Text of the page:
The amendments will become effective 90 days after publication in the Federal Register. As noted in the SEC’s Fact Sheet, advisers relying on this exemption must comply with the updated rule by March 31, 2025. Advisers that cannot rely on the amended rule must either have another basis for SEC registration or register in one or more states and withdraw registration from the SEC.

SEC Expands the Definition of Broker

The SEC adopted two new rules, Rules 3a5-4 and 3a44-2 (the “Final Rules”), that may require hedge funds and proprietary trading firms that provide liquidity to other market participants to register as broker-dealers and become FINRA members. Under Section 3(a)(5) of the Exchange Act, a dealer includes “any person engaged in the business of buying and selling securities … for such person’s own account through a broker or otherwise” but excludes firms that buy or sell securities for their own account or as a fiduciary but not as a part of a regular business (emphasis added). This exclusion is typically referred to as the “trader” exception.  The Final Rules clarify what “part of a regular business” means and expand the definition of “dealer” and “government securities dealer.”  According to the Adopting Release, the Final Rules are required because of the “significant role of unregistered entities that act as liquidity providers.”

The rules provide no exclusions for investment advisers and private funds. Therefore, hedge funds that engage in high-frequency trading or significant trading activities may be affected. In the Adopting Release, the SEC analyzed prior Form PF reporting and speculated that about 12 private funds may fall within the rules’ parameters. However, the Commission made no promises as to the accuracy of this number.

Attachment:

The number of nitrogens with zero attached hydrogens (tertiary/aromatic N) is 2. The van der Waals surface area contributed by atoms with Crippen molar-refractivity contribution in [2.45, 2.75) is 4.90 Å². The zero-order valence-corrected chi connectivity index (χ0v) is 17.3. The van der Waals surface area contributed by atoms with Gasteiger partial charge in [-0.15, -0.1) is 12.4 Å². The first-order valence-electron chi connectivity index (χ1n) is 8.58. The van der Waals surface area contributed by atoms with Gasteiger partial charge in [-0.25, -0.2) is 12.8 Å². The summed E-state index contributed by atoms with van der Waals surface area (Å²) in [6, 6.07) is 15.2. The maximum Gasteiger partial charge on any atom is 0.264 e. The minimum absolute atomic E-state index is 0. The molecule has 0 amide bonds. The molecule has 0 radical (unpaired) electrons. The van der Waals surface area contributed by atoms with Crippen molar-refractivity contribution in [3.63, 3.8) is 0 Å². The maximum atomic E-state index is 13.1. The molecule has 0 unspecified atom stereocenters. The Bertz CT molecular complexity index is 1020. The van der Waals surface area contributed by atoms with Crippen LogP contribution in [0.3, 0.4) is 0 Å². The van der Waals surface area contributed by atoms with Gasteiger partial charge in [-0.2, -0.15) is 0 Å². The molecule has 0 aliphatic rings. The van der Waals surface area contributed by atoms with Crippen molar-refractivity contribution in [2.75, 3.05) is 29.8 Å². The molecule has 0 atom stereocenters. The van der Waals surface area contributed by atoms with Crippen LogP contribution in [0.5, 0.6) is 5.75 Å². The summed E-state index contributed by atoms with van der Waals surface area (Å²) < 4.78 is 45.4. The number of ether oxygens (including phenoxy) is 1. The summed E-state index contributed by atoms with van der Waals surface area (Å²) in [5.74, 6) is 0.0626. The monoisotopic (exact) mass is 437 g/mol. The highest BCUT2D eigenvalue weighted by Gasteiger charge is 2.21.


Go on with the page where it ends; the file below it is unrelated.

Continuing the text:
The new rules include two tests for determining whether an entity that buys or sells securities as part of its “regular business” should be considered a broker: the “Trading Interest Factor” test and the “Primary Revenue Factor” test. See the SEC’s Fact Sheet for more details on how these tests apply.

For most investment advisers, these new rules have no effect.  The Adopting Release states that the new rules would not cover trading interests expressed by investment advisers as part of their fiduciary duty, such as placing orders or getting quotes on behalf of clients.

Don’t Make Promises You Can’t Keep: SEC Shuts Down “AI Washing”

With all the buzz about artificial intelligence (AI), it’s unsurprising that investment advisers have hopped on the bandwagon to use this technology in their investment processes.  However, a few firms got into trouble for claiming to use AI and machine learning to improve their investment performance. More specifically, the SEC settled charges against two investment advisers for ‘AI washing.’  In one case, the adviser touted its proprietary algorithms to make predictions across thousands of publicly traded companies up to two years in the future. Similarly, the second adviser claimed that its technology incorporated expert AI-driven forecasts.  Neither firm could provide evidence of their AI use and ended up paying $400,000 in civil penalties.

The lesson from these cases is not new – the SEC’s fraud standard under Section 206 of the Advisers Act is very strict. If you say it, you must prove it.

  • Recent Posts

  • Categories


  • Archives

Compliance Roundup for April 5, 2024